5 Tips for Working with Stakeholders

Stakeholders are a necessary component of nearly every content project. Without their unique perspectives, even the most talented writers and strategists would fall short of creating the best, most customized product possible.

As a result, they are incredibly important and impactful players– and not only because of their unmatched expertise and invaluable feedback. Stakeholders have the ability to:

  • Delay or halt projects
  • Change direction or process
  • Impact budget or scope
  • Approve the final product or …
  • Send everything back to the drawing board

You can’t live with them, and you can’t live without them. That’s why all marketers should follow this advice: When it comes to stakeholders, handle with care.

Common Stakeholder Problems

Whether you are a client working with internal stakeholders or a marketer who regularly manages them, the challenges are the same. You may have encountered setbacks or challenges from any of these common personalities:

  • The Break Pad: These stakeholders have jam-packed schedules and may be repeat “no-shows” for interviews. They sit on content for weeks past deadline, holding the review process hostage. It’s a common situation because the most valuable stakeholders often hold very senior positions and are legitimately busy.
  • The Charlie Brown: Everybody on the project wants these people to weigh in, but they do not understand their value. Interviews are challenging because they don’t provide clear, direct answers or often defer to other people, who may or may not be stakeholders. As a result, their feedback is light on the key details you need.
  • The Expert: While all stakeholders are experts in their areas, this stakeholder is also an expert in your job – whether it’s writing content, developing an SEO strategy or designing a webpage. It may be hard to convince this stakeholder of well-accepted industry best practices if he or she disagrees. Prepare for intense edits and feedback.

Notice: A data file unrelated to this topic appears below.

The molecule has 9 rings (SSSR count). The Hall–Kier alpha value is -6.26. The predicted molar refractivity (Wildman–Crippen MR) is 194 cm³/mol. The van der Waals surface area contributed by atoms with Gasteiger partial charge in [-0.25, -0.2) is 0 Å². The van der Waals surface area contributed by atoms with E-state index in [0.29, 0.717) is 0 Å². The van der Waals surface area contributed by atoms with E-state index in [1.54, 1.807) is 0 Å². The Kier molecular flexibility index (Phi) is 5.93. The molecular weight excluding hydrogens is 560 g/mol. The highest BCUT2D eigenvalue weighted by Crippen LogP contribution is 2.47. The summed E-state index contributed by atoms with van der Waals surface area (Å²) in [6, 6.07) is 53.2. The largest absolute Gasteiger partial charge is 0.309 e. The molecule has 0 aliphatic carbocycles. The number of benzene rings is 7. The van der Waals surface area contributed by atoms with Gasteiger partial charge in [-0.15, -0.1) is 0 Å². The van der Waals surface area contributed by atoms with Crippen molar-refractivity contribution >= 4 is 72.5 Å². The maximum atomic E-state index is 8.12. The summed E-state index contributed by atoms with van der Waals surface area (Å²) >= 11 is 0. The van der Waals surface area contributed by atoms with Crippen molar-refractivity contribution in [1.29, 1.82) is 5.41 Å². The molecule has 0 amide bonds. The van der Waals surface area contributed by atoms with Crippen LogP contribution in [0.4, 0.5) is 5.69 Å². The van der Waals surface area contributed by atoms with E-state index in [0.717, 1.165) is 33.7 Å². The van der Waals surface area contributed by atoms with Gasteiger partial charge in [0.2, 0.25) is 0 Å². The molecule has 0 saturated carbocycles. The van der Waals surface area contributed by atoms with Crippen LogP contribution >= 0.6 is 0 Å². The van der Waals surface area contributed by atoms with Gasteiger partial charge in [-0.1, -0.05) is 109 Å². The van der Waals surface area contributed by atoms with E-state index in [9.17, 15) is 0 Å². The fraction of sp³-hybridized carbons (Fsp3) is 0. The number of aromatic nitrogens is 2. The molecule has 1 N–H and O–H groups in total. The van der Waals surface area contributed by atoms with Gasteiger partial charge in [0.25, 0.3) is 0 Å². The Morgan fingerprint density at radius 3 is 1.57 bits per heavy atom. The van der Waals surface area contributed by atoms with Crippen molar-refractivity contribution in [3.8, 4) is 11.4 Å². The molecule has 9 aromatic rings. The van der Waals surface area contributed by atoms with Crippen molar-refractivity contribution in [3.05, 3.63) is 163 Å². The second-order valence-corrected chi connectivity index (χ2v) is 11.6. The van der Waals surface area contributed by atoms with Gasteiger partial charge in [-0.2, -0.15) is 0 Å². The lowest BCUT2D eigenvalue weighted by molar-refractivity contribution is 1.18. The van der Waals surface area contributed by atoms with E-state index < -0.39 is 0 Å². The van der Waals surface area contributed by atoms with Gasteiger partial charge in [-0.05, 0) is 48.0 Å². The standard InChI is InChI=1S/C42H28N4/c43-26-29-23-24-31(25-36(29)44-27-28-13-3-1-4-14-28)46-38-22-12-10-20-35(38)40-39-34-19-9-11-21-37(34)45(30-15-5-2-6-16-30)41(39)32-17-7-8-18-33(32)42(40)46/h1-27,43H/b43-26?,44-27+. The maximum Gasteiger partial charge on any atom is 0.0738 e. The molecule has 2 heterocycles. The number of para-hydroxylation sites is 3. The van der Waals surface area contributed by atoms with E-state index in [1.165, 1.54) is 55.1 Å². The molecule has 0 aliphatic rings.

• The Monday Morning Quarterback: The no. 1 reason for project delays? Either the Charlie Brown or The Expert can morph into this stakeholder in the final stages. They see the first draft and disagree with its direction, possibly even contradicting their own input. Be aware: It’s very common for stakeholders to change their mind or be surprised when they see their words spun into something more tangible like a webpage or blog.

Best Practices for Managing Stakeholder Relationships

The best way to work with stakeholders is a very proactive approach. We have compiled our best practices for interviewing and managing stakeholders to help avoid those frustrating project delays and setbacks:

  • Establish a clear process from Day 1: Put yourself in the uninformed stakeholder’s shoes: They do an interview with you or your team, you disappear for weeks, then re-emerge with a sudden need for feedback and approval at a time that may not be convenient. You would be annoyed, too, right? Take a few minutes during your stakeholder call to walk them through the process, timeline and what you will need from them so they are prepared.
  • Don’t be afraid to over-prepare: If you want to get the most out of your stakeholder interview, do not show up as a blank slate. Do your homework by researching as much as you can about the subject matter, client, competitors and even the stakeholder ahead of the interview. Asking basic questions is the best way to waste an interview. Instead, use your time to delve deeper and get into messaging, differentiators and help with more complex topics.
  • Communicate key dates and repeat, repeat, repeat: Stakeholders are very busy. They will quickly scan your email, so make it easy for them: Clearly state your time frame in bold font. At your interview, remind them at the start and end when they will receive a draft for review. Follow up with an email reminding them of this date and how much time they will have for feedback. Send reminders ahead of the deadline.
  • Avoid sending a list of questions in advance: It may sound counter-intuitive. But if you want the most out of your discussion, don’t fence yourself in with a script. When given a list of questions, stakeholders tend to offer stiff, careful answers. You miss out on the rich details that a more organic conversation can uncover. Instead, provide an overview of topics and write a few short sentences describing your goals for the interview.